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numa(5)

 NAME

     numa - non uniform memory access

 DESCRIPTION

     This document briefly describes the IRIX NUMA memory management
     subsystem, and provides a top level index for all NUMA management tools
     available in Origin systems.

   Topology
     The command topology(1) can be used to get a quick view of the topology
     of an Origin system. This command produces output that lists processors,
     nodes, routers, and the links that connect all these devices. For more
     information, see hinv(1) and hwgraph(4).

   Name Spaces for Nodes
     There are several related name spaces for nodes. The main name space is
     that provided by the hardware graph, where a name is a string of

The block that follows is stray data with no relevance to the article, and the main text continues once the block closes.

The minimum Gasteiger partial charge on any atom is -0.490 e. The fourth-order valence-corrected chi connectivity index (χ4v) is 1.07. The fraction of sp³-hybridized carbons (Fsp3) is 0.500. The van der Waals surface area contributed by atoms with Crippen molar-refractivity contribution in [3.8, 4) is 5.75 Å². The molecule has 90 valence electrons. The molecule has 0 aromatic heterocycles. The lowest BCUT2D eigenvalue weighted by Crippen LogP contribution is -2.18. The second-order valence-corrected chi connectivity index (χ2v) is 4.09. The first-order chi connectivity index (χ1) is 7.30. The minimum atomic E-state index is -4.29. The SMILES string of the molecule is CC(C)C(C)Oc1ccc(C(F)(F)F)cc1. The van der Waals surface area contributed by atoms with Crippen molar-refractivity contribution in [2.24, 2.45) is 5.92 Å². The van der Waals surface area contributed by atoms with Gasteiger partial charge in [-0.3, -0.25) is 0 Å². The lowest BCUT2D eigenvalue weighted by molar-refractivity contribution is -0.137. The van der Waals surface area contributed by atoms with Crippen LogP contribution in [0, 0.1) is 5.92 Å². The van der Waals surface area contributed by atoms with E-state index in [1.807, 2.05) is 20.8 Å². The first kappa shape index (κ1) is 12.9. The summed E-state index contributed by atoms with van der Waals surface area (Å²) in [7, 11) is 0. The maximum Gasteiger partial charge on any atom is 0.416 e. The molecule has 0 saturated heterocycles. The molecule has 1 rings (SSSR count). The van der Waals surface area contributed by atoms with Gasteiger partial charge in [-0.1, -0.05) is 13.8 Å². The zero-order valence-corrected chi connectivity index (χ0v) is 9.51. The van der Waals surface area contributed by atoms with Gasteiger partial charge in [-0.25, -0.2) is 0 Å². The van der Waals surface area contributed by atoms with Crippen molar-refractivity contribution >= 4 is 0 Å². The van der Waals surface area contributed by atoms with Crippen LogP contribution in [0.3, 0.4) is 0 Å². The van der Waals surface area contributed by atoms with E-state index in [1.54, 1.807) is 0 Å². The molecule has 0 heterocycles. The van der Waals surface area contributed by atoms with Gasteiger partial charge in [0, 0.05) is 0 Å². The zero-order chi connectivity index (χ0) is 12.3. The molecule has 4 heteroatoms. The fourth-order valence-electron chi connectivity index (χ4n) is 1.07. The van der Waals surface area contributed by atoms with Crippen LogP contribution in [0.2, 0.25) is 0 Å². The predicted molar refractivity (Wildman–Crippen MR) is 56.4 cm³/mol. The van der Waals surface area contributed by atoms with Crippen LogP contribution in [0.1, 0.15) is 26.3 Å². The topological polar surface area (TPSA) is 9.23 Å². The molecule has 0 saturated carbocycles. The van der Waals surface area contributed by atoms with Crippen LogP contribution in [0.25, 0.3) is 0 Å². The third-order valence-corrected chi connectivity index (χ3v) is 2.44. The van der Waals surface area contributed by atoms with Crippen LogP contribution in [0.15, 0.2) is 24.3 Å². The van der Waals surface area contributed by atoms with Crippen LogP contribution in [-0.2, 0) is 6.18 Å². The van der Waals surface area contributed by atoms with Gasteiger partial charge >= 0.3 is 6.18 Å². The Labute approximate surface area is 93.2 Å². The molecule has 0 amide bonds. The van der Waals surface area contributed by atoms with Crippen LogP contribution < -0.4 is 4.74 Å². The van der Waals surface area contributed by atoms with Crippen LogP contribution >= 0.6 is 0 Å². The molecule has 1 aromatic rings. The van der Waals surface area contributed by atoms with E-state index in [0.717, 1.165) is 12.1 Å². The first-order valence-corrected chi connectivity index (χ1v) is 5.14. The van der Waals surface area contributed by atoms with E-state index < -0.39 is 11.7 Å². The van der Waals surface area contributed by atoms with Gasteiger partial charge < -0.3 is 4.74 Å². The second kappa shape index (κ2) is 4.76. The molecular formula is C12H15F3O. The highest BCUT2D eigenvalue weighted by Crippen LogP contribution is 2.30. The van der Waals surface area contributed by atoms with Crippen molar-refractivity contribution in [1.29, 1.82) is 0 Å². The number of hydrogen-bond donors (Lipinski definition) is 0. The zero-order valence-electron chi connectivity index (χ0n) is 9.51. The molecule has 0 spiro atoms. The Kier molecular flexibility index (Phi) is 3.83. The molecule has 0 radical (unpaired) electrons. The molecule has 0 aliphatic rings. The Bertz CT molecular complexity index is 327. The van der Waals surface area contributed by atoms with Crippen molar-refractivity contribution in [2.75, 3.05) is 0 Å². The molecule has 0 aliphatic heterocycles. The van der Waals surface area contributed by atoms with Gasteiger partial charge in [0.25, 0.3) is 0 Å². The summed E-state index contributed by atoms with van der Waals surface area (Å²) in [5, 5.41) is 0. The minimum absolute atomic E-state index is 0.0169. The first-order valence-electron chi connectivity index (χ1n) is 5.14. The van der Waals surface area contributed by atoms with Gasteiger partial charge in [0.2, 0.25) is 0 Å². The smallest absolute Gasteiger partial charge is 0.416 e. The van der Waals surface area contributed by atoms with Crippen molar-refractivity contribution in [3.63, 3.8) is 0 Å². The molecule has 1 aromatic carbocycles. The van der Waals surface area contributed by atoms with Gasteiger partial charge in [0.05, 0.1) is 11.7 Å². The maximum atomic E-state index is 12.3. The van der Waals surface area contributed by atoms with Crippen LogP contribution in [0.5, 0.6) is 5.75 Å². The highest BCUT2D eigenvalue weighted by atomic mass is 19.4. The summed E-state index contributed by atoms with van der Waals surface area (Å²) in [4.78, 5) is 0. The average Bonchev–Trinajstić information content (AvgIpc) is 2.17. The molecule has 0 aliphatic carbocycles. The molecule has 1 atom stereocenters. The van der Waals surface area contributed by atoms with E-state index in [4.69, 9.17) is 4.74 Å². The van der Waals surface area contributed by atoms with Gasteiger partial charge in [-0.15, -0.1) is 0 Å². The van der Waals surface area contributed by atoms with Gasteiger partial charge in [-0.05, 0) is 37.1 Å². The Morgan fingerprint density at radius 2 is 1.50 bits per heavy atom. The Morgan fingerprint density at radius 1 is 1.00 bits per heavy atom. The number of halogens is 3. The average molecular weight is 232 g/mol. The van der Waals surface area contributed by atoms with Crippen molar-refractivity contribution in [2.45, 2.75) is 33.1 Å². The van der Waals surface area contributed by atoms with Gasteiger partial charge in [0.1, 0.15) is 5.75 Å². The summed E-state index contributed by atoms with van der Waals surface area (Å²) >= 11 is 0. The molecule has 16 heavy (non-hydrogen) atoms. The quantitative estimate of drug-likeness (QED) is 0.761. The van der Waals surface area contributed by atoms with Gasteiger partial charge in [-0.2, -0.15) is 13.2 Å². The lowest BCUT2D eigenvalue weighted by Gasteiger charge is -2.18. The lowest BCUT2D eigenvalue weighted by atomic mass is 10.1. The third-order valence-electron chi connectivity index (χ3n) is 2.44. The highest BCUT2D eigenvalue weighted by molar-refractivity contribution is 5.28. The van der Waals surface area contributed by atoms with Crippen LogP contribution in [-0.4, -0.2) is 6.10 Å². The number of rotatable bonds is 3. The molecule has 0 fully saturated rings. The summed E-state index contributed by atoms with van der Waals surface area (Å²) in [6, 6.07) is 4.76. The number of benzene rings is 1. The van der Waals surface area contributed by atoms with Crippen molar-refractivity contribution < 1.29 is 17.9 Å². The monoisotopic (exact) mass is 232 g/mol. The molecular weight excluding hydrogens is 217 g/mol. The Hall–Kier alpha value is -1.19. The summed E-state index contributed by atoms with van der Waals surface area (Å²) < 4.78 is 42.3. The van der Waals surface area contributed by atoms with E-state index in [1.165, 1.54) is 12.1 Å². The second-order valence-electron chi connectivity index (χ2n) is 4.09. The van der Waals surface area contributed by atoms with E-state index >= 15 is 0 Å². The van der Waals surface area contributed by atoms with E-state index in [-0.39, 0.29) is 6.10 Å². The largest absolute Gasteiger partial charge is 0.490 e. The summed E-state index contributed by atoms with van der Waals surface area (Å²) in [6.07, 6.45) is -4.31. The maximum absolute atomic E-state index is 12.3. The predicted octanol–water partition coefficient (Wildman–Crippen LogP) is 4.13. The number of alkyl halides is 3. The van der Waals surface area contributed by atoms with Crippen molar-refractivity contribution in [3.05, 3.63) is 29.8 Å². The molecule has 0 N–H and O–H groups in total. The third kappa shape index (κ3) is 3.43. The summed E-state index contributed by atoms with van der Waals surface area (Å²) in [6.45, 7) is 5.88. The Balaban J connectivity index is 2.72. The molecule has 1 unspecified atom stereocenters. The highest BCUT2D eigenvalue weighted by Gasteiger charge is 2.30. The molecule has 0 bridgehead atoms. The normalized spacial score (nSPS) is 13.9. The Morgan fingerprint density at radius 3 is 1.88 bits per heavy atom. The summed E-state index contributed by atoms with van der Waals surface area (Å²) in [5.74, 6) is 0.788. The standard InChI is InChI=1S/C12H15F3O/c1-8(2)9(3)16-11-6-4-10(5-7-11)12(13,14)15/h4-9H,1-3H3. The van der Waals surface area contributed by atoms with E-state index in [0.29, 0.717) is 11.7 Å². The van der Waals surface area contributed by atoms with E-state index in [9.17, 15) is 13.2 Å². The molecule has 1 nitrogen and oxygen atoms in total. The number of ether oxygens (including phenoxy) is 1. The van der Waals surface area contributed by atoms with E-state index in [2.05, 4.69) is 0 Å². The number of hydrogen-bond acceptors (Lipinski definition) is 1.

characters in the form of a path that both identifies a node and defines
     its location relative to the overall hardware.

          $ find /hw -name node -print
          /hw/module/1/slot/n1/node
          /hw/module/1/slot/n2/node
          /hw/module/1/slot/n3/node
          /hw/module/1/slot/n4/node
          /hw/module/2/slot/n1/node
          /hw/module/2/slot/n2/node
          /hw/module/2/slot/n3/node
          /hw/module/2/slot/n4/node

     Another highly visible name space for nodes is the Compact Node
     Identifiers. This space is just a compact enumeration of the nodes
     currently available in the system, from 0 to NUMNODES-1.  These numbers
     are known as cnodeids and their relation to path names is defined by the
     hardware graph directory /hw/nodenum.

          $ cd /hw/nodenum
          $ ls -l
          total 0